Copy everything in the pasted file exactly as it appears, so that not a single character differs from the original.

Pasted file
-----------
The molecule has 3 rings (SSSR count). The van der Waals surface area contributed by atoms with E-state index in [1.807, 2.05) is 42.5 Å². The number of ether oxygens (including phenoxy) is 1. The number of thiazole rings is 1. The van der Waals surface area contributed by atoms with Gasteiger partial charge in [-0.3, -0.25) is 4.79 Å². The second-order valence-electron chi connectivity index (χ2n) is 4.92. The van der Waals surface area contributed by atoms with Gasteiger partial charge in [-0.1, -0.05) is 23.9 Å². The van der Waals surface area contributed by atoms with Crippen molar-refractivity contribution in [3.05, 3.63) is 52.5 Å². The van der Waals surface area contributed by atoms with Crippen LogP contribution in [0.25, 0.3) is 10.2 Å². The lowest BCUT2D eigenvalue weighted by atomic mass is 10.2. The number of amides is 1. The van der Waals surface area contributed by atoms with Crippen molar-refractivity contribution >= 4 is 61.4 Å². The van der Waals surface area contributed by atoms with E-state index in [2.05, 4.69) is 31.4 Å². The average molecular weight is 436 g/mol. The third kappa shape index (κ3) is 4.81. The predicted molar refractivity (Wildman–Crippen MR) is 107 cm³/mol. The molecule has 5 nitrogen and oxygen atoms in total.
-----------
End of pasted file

The molecule has 3 rings (SSSR count). The van der Waals surface area contributed by atoms with E-state index in [1.807, 2.05) is 42.5 Å². The number of ether oxygens (including phenoxy) is 1. The number of thiazole rings is 1. The van der Waals surface area contributed by atoms with Gasteiger partial charge in [-0.3, -0.25) is 4.79 Å². The second-order valence-electron chi connectivity index (χ2n) is 4.92. The van der Waals surface area contributed by atoms with Gasteiger partial charge in [-0.1, -0.05) is 23.9 Å². The van der Waals surface area contributed by atoms with Crippen molar-refractivity contribution in [3.05, 3.63) is 52.5 Å². The van der Waals surface area contributed by atoms with Crippen LogP contribution in [0.25, 0.3) is 10.2 Å². The lowest BCUT2D eigenvalue weighted by atomic mass is 10.2. The number of amides is 1. The van der Waals surface area contributed by atoms with Crippen molar-refractivity contribution >= 4 is 61.4 Å². The van der Waals surface area contributed by atoms with E-state index in [2.05, 4.69) is 31.4 Å². The average molecular weight is 436 g/mol. The third kappa shape index (κ3) is 4.81. The predicted molar refractivity (Wildman–Crippen MR) is 107 cm³/mol. The molecule has 5 nitrogen and oxygen atoms in total.